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(PHOTO: SHUTTERSTOCK)

Beer: The Best Medicine

• January 31, 2013 • 8:15 AM

(PHOTO: SHUTTERSTOCK)

A new study that unlocks the secrets of beer’s taste also tells us something about its health benefits.

The University of Washington has announced that “researchers employing a century-old observational technique have determined the precise configuration of humulones … that give beer its distinctive flavor.”

Now, if this were us doing the research, and we were inspecting some humulones, that observational technique would likely involve a sixer of imperial IPA, Pure Prairie League’s “Bustin’ Out” on vinyl, and (for later in the night) a white plastic bucket to be ridden like a bronco.

But the U-Dub research is considerably more sophisticated. And it has implications not just for beer-quaffing but for the treatment of disease.

The university teamed with a Seattle pharmaceutical firm to, once and for all, resolve the structure of the acids that are created by hops, which are used as a bittering agent in beer. Such compounds, they say, play a role in reports that moderate beer drinking can have positive health effects—on diabetes, forms of cancer, inflammation, even weight loss (explain that to some of my old college classmates).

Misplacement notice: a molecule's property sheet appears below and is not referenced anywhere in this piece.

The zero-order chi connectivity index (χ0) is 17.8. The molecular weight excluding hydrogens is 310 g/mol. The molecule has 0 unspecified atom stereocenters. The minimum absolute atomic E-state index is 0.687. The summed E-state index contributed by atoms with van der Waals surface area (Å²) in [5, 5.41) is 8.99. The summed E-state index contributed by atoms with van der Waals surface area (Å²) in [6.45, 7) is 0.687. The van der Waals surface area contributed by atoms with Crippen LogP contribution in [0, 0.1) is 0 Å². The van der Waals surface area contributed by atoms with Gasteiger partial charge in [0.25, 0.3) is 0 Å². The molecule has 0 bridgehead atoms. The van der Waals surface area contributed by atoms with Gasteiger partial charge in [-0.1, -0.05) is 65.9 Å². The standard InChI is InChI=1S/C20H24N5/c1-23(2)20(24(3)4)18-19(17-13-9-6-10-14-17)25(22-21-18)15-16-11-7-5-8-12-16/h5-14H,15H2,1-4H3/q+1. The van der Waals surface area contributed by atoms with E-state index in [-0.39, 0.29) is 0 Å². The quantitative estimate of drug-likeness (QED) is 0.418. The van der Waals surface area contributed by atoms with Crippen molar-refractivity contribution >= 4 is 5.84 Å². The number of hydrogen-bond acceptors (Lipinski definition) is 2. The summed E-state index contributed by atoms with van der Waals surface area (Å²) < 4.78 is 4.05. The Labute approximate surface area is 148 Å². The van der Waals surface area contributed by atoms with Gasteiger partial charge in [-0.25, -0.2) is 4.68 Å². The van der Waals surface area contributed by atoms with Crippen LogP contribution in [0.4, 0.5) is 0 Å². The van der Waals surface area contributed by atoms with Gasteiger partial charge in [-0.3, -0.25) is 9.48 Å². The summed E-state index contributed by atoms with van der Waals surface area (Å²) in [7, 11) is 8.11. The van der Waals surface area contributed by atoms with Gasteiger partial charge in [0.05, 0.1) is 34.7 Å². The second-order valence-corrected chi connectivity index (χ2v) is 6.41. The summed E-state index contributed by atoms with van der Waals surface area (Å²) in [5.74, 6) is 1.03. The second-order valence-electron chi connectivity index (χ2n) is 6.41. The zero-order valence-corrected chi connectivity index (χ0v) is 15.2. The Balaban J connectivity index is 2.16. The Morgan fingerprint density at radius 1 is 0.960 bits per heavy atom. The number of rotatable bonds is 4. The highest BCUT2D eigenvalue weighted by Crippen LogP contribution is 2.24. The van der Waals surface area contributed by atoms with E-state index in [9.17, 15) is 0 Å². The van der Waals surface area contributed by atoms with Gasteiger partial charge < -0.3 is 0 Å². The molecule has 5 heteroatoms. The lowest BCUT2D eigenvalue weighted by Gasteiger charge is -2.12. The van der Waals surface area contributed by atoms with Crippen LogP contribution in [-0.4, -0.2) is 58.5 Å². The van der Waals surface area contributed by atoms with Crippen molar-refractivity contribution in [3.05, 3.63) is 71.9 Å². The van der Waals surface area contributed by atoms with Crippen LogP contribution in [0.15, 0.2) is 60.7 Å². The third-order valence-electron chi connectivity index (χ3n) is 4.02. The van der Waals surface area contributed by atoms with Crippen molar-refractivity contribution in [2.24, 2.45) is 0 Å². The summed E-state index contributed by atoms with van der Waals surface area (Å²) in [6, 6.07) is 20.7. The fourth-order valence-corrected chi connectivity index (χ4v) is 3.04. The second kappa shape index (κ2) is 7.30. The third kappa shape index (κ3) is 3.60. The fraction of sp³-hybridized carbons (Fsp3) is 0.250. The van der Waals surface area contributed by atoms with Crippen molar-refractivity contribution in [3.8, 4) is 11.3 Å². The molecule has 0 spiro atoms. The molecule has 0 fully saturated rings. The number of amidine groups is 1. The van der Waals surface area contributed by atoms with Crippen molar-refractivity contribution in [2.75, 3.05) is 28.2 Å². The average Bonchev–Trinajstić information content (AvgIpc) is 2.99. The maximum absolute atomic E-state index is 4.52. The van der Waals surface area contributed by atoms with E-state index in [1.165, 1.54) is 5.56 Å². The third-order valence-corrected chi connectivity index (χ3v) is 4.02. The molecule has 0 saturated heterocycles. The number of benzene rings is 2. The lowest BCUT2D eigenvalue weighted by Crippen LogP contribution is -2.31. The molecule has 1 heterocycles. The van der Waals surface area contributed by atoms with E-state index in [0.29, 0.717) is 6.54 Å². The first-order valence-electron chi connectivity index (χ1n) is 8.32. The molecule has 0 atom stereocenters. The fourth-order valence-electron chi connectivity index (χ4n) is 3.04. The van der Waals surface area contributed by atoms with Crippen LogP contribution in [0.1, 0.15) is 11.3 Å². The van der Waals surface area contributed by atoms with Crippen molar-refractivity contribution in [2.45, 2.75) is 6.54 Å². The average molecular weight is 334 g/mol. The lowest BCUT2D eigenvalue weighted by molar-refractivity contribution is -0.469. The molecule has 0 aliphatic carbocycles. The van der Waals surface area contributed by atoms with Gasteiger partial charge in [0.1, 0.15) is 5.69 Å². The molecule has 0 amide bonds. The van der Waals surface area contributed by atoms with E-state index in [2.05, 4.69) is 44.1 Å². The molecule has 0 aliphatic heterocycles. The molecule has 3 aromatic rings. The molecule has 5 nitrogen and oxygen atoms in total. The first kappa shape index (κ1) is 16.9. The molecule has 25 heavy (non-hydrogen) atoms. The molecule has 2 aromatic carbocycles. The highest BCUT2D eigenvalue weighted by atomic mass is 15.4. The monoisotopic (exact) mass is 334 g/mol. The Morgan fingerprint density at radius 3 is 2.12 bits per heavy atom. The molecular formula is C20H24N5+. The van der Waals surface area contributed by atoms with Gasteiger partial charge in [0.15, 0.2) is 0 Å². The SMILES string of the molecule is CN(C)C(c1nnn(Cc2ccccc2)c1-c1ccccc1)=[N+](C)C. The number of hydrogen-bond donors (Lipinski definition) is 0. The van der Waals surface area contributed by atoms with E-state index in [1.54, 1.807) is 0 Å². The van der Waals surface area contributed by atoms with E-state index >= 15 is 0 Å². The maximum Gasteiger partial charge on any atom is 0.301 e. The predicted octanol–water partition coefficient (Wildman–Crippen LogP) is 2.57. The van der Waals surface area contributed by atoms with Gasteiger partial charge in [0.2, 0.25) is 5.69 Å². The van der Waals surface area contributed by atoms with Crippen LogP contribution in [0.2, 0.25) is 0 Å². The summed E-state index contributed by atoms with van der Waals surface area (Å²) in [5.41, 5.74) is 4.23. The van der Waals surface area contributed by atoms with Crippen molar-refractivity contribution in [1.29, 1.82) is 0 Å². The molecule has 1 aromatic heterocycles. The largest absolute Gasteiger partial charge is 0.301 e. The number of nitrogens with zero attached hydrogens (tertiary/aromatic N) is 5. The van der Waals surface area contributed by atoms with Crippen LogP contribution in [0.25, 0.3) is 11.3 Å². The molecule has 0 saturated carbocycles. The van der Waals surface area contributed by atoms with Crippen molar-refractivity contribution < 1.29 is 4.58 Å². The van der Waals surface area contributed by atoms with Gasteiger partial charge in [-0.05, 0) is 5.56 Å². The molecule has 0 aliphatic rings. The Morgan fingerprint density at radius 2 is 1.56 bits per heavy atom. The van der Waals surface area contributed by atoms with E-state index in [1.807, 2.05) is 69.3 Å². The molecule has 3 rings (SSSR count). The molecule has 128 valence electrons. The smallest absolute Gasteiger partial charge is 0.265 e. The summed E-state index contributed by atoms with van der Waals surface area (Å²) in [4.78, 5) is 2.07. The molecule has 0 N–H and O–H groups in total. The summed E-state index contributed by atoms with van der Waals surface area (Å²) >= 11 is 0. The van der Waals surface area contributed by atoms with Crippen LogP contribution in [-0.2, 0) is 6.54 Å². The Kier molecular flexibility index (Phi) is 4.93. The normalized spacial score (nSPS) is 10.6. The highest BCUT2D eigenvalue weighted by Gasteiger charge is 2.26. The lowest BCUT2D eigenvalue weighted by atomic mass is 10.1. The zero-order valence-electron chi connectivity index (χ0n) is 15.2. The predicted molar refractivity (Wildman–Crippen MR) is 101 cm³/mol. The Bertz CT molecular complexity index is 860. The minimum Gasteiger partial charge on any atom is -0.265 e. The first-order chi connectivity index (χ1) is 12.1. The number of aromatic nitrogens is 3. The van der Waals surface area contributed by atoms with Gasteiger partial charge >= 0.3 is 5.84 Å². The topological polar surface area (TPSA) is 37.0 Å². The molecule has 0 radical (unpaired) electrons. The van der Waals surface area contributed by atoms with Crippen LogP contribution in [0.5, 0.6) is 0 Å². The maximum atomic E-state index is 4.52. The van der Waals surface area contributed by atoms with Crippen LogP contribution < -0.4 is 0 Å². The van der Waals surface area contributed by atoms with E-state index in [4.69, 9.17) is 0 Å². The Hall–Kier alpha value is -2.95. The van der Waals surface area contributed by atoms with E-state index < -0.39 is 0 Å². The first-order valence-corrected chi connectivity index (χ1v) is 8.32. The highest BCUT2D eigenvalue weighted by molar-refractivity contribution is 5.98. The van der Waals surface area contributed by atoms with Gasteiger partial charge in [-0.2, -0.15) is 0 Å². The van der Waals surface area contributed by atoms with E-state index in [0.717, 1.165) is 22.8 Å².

“After decades of confusion,” they report in a study published this month by the journal Angewandte Chemie International Edition, they’ve determined—using X-ray crystallography (something nobody ever lets us use around beer)—the “handedness” of the molecules. That’s important to understanding how the molecules will relate to each other and, in turn, whether those positive effects will be created.

“If they are paired correctly, they will fit together like a nut and bolt,” a release from the university states. “If paired incorrectly, they might not fit together at all or it could be like placing a right hand into a left-handed glove.”

Or worse than putting a right hand into a left-handed glove–putting a mutant limb into a left-handed glove. The paper’s lead author cites the use of thalidomide for pregnant mothers’ morning sickness in the middle of the 20th century. When the molecules in that drug shook hands properly, thalidomide worked properly. When they got into a fistfight, the drug produced horrific birth defects.

“Now that we know which hand belongs to which molecule, we can determine which molecule goes to which bitterness taste in beer,” the author says. And, potentially, which of these “humulones” can be prescribed as treatment.

Now, anybody willing to make a wager on how long it will take Dogfish Head to release a “Dr. Humulone’s Good-Time Medicine 60-Minute Belgian Black Ale Aged in Charred Chinese Pine Barrels”?

To your health!

Joel Smith
Joel Smith is a web producer at Pacific Standard. His previous work includes seven years as a staff writer and media editor at the Pacific Northwest Inlander, the alternative weekly in Spokane, Washington.

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